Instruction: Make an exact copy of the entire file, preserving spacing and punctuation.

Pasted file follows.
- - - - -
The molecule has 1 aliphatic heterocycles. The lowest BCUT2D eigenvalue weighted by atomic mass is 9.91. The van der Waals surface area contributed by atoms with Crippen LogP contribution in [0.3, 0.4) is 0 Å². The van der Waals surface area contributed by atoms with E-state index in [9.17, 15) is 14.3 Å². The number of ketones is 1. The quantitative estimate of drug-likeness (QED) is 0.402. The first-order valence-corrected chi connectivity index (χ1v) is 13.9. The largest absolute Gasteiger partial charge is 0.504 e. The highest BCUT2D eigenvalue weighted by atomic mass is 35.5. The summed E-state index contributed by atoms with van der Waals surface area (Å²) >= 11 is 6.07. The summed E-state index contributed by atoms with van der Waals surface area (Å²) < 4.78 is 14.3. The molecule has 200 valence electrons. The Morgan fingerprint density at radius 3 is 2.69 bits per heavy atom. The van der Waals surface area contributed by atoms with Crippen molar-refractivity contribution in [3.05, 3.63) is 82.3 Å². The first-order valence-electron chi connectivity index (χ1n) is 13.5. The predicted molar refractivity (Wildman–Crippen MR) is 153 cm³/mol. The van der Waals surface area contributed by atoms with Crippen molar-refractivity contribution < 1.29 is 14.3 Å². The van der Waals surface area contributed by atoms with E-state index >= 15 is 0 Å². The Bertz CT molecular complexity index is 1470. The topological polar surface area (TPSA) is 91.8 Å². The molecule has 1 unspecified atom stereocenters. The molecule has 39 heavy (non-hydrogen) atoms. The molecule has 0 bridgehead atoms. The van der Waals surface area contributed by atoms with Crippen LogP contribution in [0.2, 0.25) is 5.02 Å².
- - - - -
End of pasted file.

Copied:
The molecule has 1 aliphatic heterocycles. The lowest BCUT2D eigenvalue weighted by atomic mass is 9.91. The van der Waals surface area contributed by atoms with Crippen LogP contribution in [0.3, 0.4) is 0 Å². The van der Waals surface area contributed by atoms with E-state index in [9.17, 15) is 14.3 Å². The number of ketones is 1. The quantitative estimate of drug-likeness (QED) is 0.402. The first-order valence-corrected chi connectivity index (χ1v) is 13.9. The largest absolute Gasteiger partial charge is 0.504 e. The highest BCUT2D eigenvalue weighted by atomic mass is 35.5. The summed E-state index contributed by atoms with van der Waals surface area (Å²) >= 11 is 6.07. The summed E-state index contributed by atoms with van der Waals surface area (Å²) < 4.78 is 14.3. The molecule has 200 valence electrons. The Morgan fingerprint density at radius 3 is 2.69 bits per heavy atom. The van der Waals surface area contributed by atoms with Crippen molar-refractivity contribution in [3.05, 3.63) is 82.3 Å². The first-order valence-electron chi connectivity index (χ1n) is 13.5. The predicted molar refractivity (Wildman–Crippen MR) is 153 cm³/mol. The van der Waals surface area contributed by atoms with Crippen molar-refractivity contribution < 1.29 is 14.3 Å². The van der Waals surface area contributed by atoms with E-state index >= 15 is 0 Å². The Bertz CT molecular complexity index is 1470. The topological polar surface area (TPSA) is 91.8 Å². The molecule has 1 unspecified atom stereocenters. The molecule has 39 heavy (non-hydrogen) atoms. The molecule has 0 bridgehead atoms. The van der Waals surface area contributed by atoms with Crippen LogP contribution in [0.2, 0.25) is 5.02 Å².